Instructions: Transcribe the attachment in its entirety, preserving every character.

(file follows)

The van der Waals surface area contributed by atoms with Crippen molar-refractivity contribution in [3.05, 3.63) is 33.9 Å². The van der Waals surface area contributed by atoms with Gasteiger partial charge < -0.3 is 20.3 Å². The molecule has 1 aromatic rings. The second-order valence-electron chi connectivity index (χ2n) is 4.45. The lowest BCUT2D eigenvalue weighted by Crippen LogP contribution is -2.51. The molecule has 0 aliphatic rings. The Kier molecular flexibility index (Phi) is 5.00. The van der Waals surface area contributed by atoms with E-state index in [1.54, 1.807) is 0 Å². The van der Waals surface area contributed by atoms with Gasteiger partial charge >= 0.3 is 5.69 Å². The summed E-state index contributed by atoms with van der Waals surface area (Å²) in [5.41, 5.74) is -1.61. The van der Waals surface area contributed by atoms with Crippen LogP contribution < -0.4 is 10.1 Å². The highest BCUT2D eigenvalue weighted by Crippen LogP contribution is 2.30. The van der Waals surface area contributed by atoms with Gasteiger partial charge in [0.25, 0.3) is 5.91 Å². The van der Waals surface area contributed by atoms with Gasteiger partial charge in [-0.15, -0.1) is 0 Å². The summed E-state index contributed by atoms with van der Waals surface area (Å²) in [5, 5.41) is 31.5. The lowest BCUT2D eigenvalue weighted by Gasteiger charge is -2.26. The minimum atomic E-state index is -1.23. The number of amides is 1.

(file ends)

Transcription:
The van der Waals surface area contributed by atoms with Crippen molar-refractivity contribution in [3.05, 3.63) is 33.9 Å². The van der Waals surface area contributed by atoms with Gasteiger partial charge < -0.3 is 20.3 Å². The molecule has 1 aromatic rings. The second-order valence-electron chi connectivity index (χ2n) is 4.45. The lowest BCUT2D eigenvalue weighted by Crippen LogP contribution is -2.51. The molecule has 0 aliphatic rings. The Kier molecular flexibility index (Phi) is 5.00. The van der Waals surface area contributed by atoms with E-state index in [1.54, 1.807) is 0 Å². The van der Waals surface area contributed by atoms with Gasteiger partial charge >= 0.3 is 5.69 Å². The summed E-state index contributed by atoms with van der Waals surface area (Å²) in [5.41, 5.74) is -1.61. The van der Waals surface area contributed by atoms with Crippen LogP contribution < -0.4 is 10.1 Å². The highest BCUT2D eigenvalue weighted by Crippen LogP contribution is 2.30. The van der Waals surface area contributed by atoms with Gasteiger partial charge in [0.25, 0.3) is 5.91 Å². The van der Waals surface area contributed by atoms with Gasteiger partial charge in [-0.15, -0.1) is 0 Å². The summed E-state index contributed by atoms with van der Waals surface area (Å²) in [5, 5.41) is 31.5. The lowest BCUT2D eigenvalue weighted by Gasteiger charge is -2.26. The minimum atomic E-state index is -1.23. The number of amides is 1.